The debate was still on-going in May 1897, when a memo from the Met Police revealed that in the case of Rose English, Bond had been called in at their request but the coroner could not pay him because he had the power to pay only one expert who he had instructed himself (Prof. Augustus Pepper), and as Bond had been called by the police the County Council would not pay him. By the end of that month the Home Secretary had acquiesced, agreeing to pay Bond 18 guineas for his work on the Scott Campbell case but noting that the scale of fees agreed in June 1893 should be “strictly adhered to in future”, and that fees that exceeded the scale “should not be charged without the previous sanction of the Commissioner or Assistant Commissioner, or unless an explanation of such a nature as to justify an exception is furnished.”
Fees and the History of Medico-Legal Practice
Weighed down by illness and associated worry, Thomas Bond committed suicide in June 1901. By the following spring the Metropolitan Police had begun to discuss the importance of asking the Home Office to appoint a successor, noting that the table of fees agreed with Bond would have to be revisited “whenever a vacancy occurred”, and that Pepper would be a suitable replacement. The impetus came from the highest level: the new Commissioner, Edward Henry (1850-1931) and his Assistant Commissioner (Crime), Melville Macnaghten (1853-1921). Within weeks of taking up their new posts in March 1903 Macnaghten had approached Pepper, who agreed to replace Bond (the two men had “a frank discussion of the question of fees”) and Henry reported on this to the Home Office, noting his wish to secure the services of “a medical jurist of the first rank”. The agreed fees were significantly higher than Bond had earned, including 5 guineas for “visiting and inspecting scene of criminal occurrence”, 5 guineas per day for attending the Central Criminal Court, and 10 guineas and upwards for a post-mortem. In many complex murder cases that followed, Pepper (1849-1935) proved himself well worth the money paid by the police and Home Office.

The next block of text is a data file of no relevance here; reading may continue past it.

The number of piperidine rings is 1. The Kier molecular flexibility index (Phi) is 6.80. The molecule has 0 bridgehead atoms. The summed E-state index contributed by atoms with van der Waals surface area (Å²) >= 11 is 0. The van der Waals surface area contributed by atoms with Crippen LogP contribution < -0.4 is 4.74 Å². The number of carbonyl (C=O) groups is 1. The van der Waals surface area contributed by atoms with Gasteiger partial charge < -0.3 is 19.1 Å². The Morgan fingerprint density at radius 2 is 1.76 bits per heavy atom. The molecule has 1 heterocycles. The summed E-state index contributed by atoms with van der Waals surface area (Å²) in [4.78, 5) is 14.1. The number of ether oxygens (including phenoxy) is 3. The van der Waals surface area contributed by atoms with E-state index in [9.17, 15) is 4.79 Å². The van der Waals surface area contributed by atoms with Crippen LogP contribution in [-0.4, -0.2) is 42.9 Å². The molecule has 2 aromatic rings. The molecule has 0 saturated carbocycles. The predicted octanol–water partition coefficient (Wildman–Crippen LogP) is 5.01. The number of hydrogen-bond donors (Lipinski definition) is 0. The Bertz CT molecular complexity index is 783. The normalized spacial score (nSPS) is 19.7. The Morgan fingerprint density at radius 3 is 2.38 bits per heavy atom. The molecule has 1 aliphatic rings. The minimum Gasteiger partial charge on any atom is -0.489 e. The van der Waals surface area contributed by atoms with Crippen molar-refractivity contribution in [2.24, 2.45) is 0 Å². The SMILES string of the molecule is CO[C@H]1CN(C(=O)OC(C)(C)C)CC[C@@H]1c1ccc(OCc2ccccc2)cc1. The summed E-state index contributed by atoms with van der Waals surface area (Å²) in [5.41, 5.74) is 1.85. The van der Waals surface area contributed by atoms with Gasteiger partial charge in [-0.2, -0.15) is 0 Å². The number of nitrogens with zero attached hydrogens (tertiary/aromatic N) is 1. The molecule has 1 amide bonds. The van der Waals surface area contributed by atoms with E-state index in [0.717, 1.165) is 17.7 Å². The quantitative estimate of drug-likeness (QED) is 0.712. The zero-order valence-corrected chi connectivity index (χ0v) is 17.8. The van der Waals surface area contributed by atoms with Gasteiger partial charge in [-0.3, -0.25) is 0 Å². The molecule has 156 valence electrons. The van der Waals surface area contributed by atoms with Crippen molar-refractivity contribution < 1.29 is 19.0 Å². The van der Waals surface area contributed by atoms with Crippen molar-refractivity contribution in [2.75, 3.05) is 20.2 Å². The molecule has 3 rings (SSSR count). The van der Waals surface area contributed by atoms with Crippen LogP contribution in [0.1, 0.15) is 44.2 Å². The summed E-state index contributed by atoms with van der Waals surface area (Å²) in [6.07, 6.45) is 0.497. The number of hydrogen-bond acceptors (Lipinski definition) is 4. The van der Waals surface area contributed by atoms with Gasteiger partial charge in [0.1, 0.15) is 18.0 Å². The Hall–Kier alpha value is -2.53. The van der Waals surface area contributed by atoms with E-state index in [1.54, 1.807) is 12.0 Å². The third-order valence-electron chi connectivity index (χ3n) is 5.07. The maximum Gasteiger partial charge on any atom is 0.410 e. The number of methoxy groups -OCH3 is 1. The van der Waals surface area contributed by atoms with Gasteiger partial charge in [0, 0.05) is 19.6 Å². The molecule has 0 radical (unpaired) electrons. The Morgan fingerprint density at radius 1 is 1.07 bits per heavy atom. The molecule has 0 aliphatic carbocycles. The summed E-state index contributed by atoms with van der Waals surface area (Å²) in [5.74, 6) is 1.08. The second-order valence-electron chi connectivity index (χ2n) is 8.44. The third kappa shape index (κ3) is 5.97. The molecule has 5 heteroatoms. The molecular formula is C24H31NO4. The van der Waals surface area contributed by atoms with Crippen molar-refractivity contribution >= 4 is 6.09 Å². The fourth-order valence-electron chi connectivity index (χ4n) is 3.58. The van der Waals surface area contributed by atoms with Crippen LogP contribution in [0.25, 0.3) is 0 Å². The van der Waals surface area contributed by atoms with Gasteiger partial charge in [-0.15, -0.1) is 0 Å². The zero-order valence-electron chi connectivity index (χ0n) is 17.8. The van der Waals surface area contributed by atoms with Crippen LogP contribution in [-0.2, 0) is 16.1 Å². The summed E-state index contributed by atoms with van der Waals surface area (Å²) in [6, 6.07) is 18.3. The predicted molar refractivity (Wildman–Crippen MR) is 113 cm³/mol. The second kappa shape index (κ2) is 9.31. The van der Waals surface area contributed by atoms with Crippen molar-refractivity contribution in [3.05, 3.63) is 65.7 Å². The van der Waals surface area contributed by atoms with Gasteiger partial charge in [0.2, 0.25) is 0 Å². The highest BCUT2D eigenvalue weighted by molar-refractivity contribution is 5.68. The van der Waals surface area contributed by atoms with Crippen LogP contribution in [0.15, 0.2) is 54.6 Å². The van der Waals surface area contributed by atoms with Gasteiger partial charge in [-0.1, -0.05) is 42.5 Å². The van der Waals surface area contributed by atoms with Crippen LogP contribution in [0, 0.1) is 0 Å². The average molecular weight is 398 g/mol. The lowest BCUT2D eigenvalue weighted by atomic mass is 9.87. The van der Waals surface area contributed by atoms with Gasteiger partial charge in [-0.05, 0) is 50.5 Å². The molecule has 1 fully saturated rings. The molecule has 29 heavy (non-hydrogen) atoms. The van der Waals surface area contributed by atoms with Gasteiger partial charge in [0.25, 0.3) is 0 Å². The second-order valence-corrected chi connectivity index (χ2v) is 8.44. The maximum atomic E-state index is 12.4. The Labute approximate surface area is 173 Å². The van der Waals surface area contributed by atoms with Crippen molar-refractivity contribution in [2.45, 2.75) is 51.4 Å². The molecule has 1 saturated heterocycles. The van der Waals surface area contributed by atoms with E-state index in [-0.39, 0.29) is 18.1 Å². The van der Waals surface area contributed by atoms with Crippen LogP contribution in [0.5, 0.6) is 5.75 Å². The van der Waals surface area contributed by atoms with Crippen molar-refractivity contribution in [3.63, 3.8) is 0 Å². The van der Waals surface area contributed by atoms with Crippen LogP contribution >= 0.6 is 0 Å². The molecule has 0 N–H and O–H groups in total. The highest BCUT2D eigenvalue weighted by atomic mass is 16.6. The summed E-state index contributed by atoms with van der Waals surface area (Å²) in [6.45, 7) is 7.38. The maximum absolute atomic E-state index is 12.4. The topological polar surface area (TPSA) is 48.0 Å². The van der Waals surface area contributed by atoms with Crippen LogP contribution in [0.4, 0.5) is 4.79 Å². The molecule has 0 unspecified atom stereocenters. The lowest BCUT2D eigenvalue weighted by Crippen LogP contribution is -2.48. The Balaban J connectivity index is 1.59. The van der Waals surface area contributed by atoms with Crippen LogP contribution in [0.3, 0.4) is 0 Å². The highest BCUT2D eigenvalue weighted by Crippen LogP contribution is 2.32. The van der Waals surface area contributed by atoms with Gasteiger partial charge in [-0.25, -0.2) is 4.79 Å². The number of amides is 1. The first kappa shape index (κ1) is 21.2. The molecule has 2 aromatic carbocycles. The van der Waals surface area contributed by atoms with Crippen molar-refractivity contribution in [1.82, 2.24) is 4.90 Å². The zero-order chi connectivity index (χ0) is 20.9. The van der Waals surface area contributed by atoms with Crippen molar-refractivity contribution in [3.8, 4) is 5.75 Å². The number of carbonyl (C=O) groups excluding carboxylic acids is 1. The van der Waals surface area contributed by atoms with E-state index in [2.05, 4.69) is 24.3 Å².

The fees and costs associated with medico-legal work have not been systematically studied, but it is clear that they offer another route into the history of forensic medicine and medico-legal practice: since murder was relatively uncommon, most of the work concerned cases that never went further than the coroner’s court. Moreover, the importance of the police in defining and deciding who was an expert witness (in the modern sense) must not be underestimated. Were such hefty fees paid in other police jurisdictions? Were experts of Bond’s calibre recognised elsewhere or earlier in the nineteenth century? Who were the doctors chosen by coroners to provide medico-legal evidence? These and related questions lie at the heart of my current research.
What of Mrs Scott Campbell and Rose English?
At the inquest on the former it emerged that neither of the doctors who attended at her final illness had any prior professional relationship with her. They accepted the explanation she gave for her weak condition – a chill, over-exertion (cycling), and an existing heart problem, and believed the death certificate was justifiable. Pepper’s evidence (Bond was not mentioned) proved there was no enteritis; rather, death was from blood poisoning due to lacerations caused by an instrument. The jury brought in its verdict “that abortion had been illegally brought about, but by whom there was no evidence to show.”
The inquest on Rose English met on three different days, and the medical witnesses were called to the stand twice, having given apparently contradictory evidence. Unlike the two local doctors who attended the scene, both of whom thought she might have shot herself, Pepper stated that although Rose’s wounds might have been self-inflicted it was highly improbable. But a local doctor added for good measure that she suffered from “a certain complaint which was well known to cause mania, and persons so affected had been known to commit suicide.” At the resumed inquest on 12 November Pepper’s opinion was ignored: now the local doctors testified that Rose’s wound was more likely self-inflicted given the position of her body and the blood stains on the bed. However it was possible she allowed Dutta to shoot her. Either way this suggested suicide and the jury reached its verdict: suicide during temporary insanity. Dutta, who seems to have made a good recovery, was released from police custody two weeks later.
The reader is left to wonder just what the coroner and police gained by calling in Pepper and Bond on this case – but that is a question for another time.
Main image: Édouard Manet, The Suicide (1877-1881) [Public domain], via Wikimedia Commons.
Photograph of Dr Thomas Bond (1841-1901), via Wikimedia Commons.
Photograph of Augustus J. Pepper (1849-1935), nd. Image courtesy of Wellcome Library, London, catalogue record 13387i.
Photograph of Melville Macnaghten (1853-1921), Assistant Commissioner (Crime), Metropolitan Police 1903–1913, taken between 1888 and 1921. Source: Wikimedia Commons.
Caricature of (Sir) Edward Henry (1850-1931) by Spy (Leslie Ward), published in Vanity Fair, 5 October 1905. Digital version from University of Virginia Fine Arts Library, Public Domain.